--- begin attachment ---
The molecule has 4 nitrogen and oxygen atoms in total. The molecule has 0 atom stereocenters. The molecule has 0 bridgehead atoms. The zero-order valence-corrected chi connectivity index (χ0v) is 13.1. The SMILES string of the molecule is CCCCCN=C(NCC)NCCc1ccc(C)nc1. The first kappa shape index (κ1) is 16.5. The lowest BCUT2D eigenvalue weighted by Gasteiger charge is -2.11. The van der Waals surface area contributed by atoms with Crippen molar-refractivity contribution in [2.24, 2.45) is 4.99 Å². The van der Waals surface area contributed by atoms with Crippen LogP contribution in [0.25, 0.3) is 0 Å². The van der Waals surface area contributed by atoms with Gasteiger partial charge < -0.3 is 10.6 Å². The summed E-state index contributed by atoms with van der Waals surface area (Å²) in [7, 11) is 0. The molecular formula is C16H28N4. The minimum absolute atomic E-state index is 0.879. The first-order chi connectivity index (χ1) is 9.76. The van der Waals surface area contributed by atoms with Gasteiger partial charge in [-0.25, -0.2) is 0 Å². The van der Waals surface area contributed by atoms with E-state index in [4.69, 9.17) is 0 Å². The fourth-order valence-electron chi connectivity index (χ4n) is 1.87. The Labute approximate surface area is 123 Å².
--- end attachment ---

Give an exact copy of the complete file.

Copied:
The molecule has 4 nitrogen and oxygen atoms in total. The molecule has 0 atom stereocenters. The molecule has 0 bridgehead atoms. The zero-order valence-corrected chi connectivity index (χ0v) is 13.1. The SMILES string of the molecule is CCCCCN=C(NCC)NCCc1ccc(C)nc1. The first kappa shape index (κ1) is 16.5. The lowest BCUT2D eigenvalue weighted by Gasteiger charge is -2.11. The van der Waals surface area contributed by atoms with Crippen molar-refractivity contribution in [2.24, 2.45) is 4.99 Å². The van der Waals surface area contributed by atoms with Crippen LogP contribution in [0.25, 0.3) is 0 Å². The van der Waals surface area contributed by atoms with Gasteiger partial charge < -0.3 is 10.6 Å². The summed E-state index contributed by atoms with van der Waals surface area (Å²) in [7, 11) is 0. The molecular formula is C16H28N4. The minimum absolute atomic E-state index is 0.879. The first-order chi connectivity index (χ1) is 9.76. The van der Waals surface area contributed by atoms with Gasteiger partial charge in [-0.25, -0.2) is 0 Å². The van der Waals surface area contributed by atoms with E-state index in [4.69, 9.17) is 0 Å². The fourth-order valence-electron chi connectivity index (χ4n) is 1.87. The Labute approximate surface area is 123 Å².